Intuitively we know this and the body knows this. So another characteristic of trauma is the compulsion to avoid it. Survivors avoid reminders and avoid sensations, emotions: really anything reminiscent of the trauma. Depending on their level of sensitivity and the nature of their trauma, the list of what survivors avoid may be quite long. This is why many survivors never talk about what happened to them and simply “don’t want to go there” or even don’t want to do much. This is why many sexual trauma survivors do not want to have sex or truly believe they are unable. And it makes sense. To re-experience unbearable terror and helplessness, or to enter situations where one might be surprised by it, and to invite experiences that are known to have a long, unpleasant half life (i.e., it can take a long time to calm down after a triggering episode,) are things to avoid whenever possible. And in life, avoidance is not even possible that much of the time.

One final point about triggering and the body: research has shown us that very often at least some of the trauma information does not arrive at the prefrontal cortex of the brain (van der Kolk, Burbridge and Suzuki, 1997). This part of the brain is in charge of much of what we call “cognitive” processing. Cognition is knowing, so this is the thinking part of the brain, least developed when we are born, that develops slowly as we progress through childhood. Not only is it responsible for time and place location, logic and reasoning and speech, but it completes the task of processing experience into coherent memory. Information that is not processed in this part of the brain, therefore may not be cognitively “known” or remembered. This is why there is so much confusion about traumatic memory. Some survivors do not remember things cognitively, with clear picture and story-like sequences of what happened to them. They might have body reactions, behaviors and emotions that point to an event of which they have no clear recollection. This is also very confusing! Having intense emotions, sensations, strong reactions or extreme behaviors and not being able to link them to clearly remembered experience can make them uncertain about what is true or real; or make them feel as if they are crazy. Where in the past therapists emphasized the significance of traumatic memories, we now understand memory of trauma differently. For many, remembering and speaking of what caused all the havoc they are experiencing is not possible. We must explain this to them.

Peter Levine in his audio series “Sexual Healing” talks about “re-membering.” (Levine, 2003.) Where trauma brutally fragments or “dismembers” the body, soul and psyche; healing is the process of collecting the pieces, organizing and putting them back together again. It is a making whole of the person after having been blown apart by the overwhelming experience. This is how re-membering has been recast as the goal of healing.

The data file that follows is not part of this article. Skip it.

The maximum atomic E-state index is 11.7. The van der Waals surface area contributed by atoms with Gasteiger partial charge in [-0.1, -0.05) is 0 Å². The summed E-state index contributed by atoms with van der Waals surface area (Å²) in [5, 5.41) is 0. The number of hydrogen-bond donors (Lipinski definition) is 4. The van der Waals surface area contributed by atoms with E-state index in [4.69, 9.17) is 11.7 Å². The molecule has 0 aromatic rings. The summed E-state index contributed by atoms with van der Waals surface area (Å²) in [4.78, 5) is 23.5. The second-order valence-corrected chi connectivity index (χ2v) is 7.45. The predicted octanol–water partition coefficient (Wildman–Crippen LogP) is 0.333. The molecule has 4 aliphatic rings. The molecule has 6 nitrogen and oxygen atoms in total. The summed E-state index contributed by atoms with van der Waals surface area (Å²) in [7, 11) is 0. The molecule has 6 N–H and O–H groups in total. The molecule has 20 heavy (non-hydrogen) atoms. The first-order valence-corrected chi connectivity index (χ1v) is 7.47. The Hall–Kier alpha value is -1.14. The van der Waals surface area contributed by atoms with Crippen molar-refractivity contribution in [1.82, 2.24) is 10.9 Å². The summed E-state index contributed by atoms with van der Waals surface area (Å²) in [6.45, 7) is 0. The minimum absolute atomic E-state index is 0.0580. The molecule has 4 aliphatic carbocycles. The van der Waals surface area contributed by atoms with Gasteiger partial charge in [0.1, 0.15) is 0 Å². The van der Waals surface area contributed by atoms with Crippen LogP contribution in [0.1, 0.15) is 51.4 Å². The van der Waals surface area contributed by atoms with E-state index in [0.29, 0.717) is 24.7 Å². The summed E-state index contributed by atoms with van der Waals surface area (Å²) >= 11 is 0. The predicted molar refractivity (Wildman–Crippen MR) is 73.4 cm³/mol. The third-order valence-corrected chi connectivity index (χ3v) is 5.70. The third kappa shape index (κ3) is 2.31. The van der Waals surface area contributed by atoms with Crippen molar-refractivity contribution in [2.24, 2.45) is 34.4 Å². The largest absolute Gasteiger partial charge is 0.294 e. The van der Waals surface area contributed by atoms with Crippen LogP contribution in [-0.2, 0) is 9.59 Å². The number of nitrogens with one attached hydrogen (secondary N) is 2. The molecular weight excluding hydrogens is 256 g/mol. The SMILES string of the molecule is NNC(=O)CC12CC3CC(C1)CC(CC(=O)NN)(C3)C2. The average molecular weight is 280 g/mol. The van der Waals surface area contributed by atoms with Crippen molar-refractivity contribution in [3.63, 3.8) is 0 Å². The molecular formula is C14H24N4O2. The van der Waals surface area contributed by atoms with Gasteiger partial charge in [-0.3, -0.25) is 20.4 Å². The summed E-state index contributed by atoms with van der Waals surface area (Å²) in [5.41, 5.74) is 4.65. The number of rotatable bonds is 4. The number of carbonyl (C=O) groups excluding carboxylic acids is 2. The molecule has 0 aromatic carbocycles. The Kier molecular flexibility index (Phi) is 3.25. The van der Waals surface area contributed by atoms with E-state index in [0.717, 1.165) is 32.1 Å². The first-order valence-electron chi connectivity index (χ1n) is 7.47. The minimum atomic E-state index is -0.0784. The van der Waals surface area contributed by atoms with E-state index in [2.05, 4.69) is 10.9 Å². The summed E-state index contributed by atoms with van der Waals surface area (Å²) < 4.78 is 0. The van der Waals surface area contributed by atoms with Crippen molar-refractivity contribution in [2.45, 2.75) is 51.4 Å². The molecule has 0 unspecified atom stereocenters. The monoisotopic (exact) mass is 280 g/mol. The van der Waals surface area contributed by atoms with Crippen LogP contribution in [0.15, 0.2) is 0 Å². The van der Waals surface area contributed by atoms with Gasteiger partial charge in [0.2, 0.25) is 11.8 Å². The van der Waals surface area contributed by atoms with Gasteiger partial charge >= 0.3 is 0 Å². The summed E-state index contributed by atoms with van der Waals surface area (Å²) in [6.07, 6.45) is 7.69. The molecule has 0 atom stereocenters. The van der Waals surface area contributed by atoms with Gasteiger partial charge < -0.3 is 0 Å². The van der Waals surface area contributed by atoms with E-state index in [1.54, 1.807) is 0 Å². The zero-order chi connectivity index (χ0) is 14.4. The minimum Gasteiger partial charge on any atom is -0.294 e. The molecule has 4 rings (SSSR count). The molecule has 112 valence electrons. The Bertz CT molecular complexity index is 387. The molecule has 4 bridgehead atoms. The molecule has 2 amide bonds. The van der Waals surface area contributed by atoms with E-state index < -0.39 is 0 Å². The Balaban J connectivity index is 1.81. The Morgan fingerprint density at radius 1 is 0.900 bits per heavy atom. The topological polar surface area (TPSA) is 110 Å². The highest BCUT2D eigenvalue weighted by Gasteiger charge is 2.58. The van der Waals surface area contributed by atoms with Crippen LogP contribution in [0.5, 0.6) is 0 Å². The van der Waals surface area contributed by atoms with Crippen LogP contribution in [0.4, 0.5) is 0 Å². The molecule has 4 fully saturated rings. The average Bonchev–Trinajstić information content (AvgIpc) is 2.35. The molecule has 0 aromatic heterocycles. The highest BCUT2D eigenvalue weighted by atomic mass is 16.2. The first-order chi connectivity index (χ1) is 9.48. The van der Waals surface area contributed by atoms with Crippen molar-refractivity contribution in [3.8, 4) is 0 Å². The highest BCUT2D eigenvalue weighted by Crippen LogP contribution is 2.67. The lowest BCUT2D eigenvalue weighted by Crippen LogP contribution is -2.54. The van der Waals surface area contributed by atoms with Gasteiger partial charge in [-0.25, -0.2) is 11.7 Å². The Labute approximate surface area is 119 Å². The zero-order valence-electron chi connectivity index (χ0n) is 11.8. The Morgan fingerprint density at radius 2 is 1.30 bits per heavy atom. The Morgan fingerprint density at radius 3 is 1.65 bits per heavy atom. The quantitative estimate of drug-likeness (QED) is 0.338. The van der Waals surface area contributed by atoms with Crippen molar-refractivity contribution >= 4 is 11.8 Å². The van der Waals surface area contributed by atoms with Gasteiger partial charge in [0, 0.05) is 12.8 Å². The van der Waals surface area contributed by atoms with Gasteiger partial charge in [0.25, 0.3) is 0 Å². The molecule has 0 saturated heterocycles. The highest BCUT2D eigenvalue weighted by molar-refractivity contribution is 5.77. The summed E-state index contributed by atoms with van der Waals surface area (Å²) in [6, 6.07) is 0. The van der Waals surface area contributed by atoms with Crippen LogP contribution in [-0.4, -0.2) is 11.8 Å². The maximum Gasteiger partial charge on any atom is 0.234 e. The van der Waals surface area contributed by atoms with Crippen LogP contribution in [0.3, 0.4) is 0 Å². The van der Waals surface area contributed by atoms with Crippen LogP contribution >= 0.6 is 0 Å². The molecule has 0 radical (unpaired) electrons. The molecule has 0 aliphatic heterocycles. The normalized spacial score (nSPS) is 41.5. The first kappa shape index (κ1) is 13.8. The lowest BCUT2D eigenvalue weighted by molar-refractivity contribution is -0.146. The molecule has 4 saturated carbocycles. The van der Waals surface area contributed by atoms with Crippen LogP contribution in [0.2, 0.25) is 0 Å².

Sensorimotor Sequencing

Sensorimotor Psychotherapy, gave us a system for processing trauma called “sensorimotor sequencing” (Ogden, Minton, 2000). It is an exquisitely simple and brilliant method for healing the unprocessed trauma that continues to rumble in the body. Although Sensorimotor Psychotherapy is certainly not the only trauma therapy, it is a good one and a therapy that I like very much. In this approach, the story is not necessary or useful. As stated above, much as they try to avoid them, survivors are readily pitched into states of traumatic activation. I see it happen often when I work with couples, who are singularly skilled at triggering one another like almost no one else can. Even little stimuli can bring on the big reaction. What sensorimotor sequencing attempts to do, is make traumatic activation or re-experiencing bearable, in tiny bite sized increments, to help patients stay aware of sensation and allow the trauma response cycle to complete. In the moment of trauma and in the usual course of triggered activation, the natural reaction to overwhelming sensation is to “jump out of the body.” In lesser or greater degrees, survivors describe numbness and alienation from sensation, especially when triggered. They just do not feel, and are rather phobic of feeling, at least when trauma activation has produced the sensation. So staying present to the huge and frightening sensations and emotions must be a conscious, calculated therapeutic intention. In sensorimotor sequencing, with the gentle support of an attentive therapist, carefully paced and in small doses, the survivor is encouraged to drop the story or cognitions, and even set aside the emotions, and just track the physical sensations as they move through the body. In effect, the frozen unexecuted movement patterns of fight or flight, not allowed to manifest at the time of the actual trauma, are able to unfold and be expressed. But slowly! (Scaer, 2001).